Black Web 2.0 has written about the importance of securing funding for Internet start-ups at various stages from the great idea to contracting the know-how to build it to the launch.
Private investment research firm CB Insights has released its first ever Human Capital Venture Capital report. In part one of the report, the company takes an in-depth look into characteristics of the founders of venture-backed companies including race, age and experience, and the number of founders per company. The study covers the first six months of the fiscal year (Jan-Jun 2010) and focuses on Internet companies that secured their first round of funding. To further narrow the study, the geographical locations are focused on The Big Three in Internet funding: California, Massachusetts, and New York.
According to the report:
- African Americans make up 1% of Internet company founders nationally.
- The majority of the black founders were part of an all-black founding team. As far as mixed raced founding teams, New York led the pack with 14% with California and Massachusetts bringing up the rear with a close 13%.
- The median amount of funding secured by an all-black founding team was $1.3 million, compared to $2.2M for a racially mixed team, and $2.3M for an all-white team.
- Asian teams secured the most funding with a median range of $4 million dollars.
While young prodigies often receive the spotlight for their exciting new start-ups, most companies are founded by those in their mid-thirties and early forties and many were CEOs or founders at some time. According to the report, nationally more founders fall into the 35-44 age range (48%), with 26-34 in second (29%) and 45-54 in third place (19%). The founders in the 18-25 range only make up 14% of the national number.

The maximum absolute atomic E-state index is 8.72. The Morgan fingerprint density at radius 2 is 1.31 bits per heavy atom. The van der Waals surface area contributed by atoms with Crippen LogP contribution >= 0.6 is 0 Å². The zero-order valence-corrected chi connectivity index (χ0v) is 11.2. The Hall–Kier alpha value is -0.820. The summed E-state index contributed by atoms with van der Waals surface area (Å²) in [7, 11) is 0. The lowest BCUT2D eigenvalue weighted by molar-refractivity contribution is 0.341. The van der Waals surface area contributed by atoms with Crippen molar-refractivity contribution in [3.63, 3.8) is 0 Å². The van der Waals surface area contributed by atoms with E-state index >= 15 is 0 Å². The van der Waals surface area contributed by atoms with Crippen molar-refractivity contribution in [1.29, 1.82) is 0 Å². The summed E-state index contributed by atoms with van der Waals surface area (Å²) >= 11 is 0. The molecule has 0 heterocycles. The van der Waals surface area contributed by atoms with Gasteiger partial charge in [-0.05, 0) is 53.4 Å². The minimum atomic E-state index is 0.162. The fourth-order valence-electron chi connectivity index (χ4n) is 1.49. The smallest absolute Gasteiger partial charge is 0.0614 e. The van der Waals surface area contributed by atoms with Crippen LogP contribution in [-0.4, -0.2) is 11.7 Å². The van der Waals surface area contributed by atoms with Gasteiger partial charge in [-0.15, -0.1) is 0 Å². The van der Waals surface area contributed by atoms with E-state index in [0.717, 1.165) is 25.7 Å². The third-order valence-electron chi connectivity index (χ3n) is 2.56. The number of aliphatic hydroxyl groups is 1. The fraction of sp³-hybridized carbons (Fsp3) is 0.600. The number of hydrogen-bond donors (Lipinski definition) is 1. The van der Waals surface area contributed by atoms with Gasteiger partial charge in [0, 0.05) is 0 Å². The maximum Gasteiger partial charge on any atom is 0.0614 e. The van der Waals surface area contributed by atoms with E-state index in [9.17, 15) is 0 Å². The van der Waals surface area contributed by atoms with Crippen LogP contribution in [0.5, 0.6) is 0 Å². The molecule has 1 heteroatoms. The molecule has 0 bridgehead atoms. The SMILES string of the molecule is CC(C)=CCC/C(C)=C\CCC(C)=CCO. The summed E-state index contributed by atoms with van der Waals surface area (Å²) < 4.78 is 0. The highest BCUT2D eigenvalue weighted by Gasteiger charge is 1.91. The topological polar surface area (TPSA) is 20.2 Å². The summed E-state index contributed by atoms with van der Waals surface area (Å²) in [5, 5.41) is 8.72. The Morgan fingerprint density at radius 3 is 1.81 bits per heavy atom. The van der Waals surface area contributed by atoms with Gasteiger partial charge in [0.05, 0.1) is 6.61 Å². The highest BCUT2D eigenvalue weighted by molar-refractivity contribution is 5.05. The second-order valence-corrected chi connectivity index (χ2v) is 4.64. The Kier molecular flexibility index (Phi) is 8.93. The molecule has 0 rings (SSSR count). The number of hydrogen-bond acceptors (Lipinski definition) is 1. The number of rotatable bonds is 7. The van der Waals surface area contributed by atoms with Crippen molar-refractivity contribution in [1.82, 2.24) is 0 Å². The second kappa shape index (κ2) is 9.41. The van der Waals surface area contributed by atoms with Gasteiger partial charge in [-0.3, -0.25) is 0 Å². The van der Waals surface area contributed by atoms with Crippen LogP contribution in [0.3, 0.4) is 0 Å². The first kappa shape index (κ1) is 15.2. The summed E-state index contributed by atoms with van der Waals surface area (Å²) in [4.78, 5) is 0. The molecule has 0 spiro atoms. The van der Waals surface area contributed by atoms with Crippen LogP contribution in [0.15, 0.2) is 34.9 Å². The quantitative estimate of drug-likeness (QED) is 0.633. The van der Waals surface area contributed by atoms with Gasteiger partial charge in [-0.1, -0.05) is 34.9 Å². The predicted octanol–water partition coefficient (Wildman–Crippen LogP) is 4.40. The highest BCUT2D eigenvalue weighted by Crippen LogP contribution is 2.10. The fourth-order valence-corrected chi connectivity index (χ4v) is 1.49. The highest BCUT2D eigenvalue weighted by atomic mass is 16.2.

If you’re looking to find the next whiz kid, look no further than NYC. According to the report, 10% of New York founders are between the age of 18-25 while Massachusetts prefers experience to youth with 46% of its Web start-up founders falling into the 45-54 age bracket.
So what does this mean for burgeoning black techpreneurs with the next great Web breakthrough? If you’re a younger company, New York’s Silicon Alley might be the best place to start your business. With an increasing population of young start-ups setting up shop, NYC is the best place for a fresh-freshed talent to catch the eye of a potential investor. Overall, African Americans are still underrepresented in both the tech and entrepreneurial sectors.
To review the rest of the report click here and stay tuned for part two of the report.
Editor’s Note: CB Insights’ report findings are based on a sample set of 165 out of 185 companies that received their first round of venture funding during the first half of 2010. The definition of black follows the U.S. Census definition of the term.